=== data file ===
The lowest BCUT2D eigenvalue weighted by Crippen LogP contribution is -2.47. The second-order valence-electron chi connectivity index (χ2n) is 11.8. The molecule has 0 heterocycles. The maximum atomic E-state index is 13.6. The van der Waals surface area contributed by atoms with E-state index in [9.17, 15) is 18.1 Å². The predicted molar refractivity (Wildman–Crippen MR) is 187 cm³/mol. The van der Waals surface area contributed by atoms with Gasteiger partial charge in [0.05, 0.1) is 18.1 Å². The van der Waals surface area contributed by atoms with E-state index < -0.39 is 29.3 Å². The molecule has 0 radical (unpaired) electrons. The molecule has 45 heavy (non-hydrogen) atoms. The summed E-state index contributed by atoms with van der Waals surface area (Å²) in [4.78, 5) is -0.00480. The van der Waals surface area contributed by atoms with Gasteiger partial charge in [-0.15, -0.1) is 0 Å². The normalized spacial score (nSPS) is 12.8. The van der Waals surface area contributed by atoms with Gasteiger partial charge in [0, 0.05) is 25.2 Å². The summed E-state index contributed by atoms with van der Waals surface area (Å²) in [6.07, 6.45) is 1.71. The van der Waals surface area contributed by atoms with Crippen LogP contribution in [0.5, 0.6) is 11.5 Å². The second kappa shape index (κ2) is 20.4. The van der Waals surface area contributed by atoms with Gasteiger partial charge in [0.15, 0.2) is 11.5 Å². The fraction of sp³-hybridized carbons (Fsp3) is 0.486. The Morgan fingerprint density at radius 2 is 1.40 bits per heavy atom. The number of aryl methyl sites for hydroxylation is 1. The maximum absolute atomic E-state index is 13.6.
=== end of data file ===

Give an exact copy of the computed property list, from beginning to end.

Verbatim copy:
The lowest BCUT2D eigenvalue weighted by Crippen LogP contribution is -2.47. The second-order valence-electron chi connectivity index (χ2n) is 11.8. The molecule has 0 heterocycles. The maximum atomic E-state index is 13.6. The van der Waals surface area contributed by atoms with E-state index in [9.17, 15) is 18.1 Å². The predicted molar refractivity (Wildman–Crippen MR) is 187 cm³/mol. The van der Waals surface area contributed by atoms with Gasteiger partial charge in [0.05, 0.1) is 18.1 Å². The van der Waals surface area contributed by atoms with E-state index < -0.39 is 29.3 Å². The molecule has 0 radical (unpaired) electrons. The molecule has 45 heavy (non-hydrogen) atoms. The summed E-state index contributed by atoms with van der Waals surface area (Å²) in [4.78, 5) is -0.00480. The van der Waals surface area contributed by atoms with Gasteiger partial charge in [-0.15, -0.1) is 0 Å². The normalized spacial score (nSPS) is 12.8. The van der Waals surface area contributed by atoms with Gasteiger partial charge in [0, 0.05) is 25.2 Å². The summed E-state index contributed by atoms with van der Waals surface area (Å²) in [6.07, 6.45) is 1.71. The van der Waals surface area contributed by atoms with Crippen LogP contribution in [0.5, 0.6) is 11.5 Å². The second kappa shape index (κ2) is 20.4. The van der Waals surface area contributed by atoms with Gasteiger partial charge in [0.15, 0.2) is 11.5 Å². The fraction of sp³-hybridized carbons (Fsp3) is 0.486. The Morgan fingerprint density at radius 2 is 1.40 bits per heavy atom. The number of aryl methyl sites for hydroxylation is 1. The maximum absolute atomic E-state index is 13.6.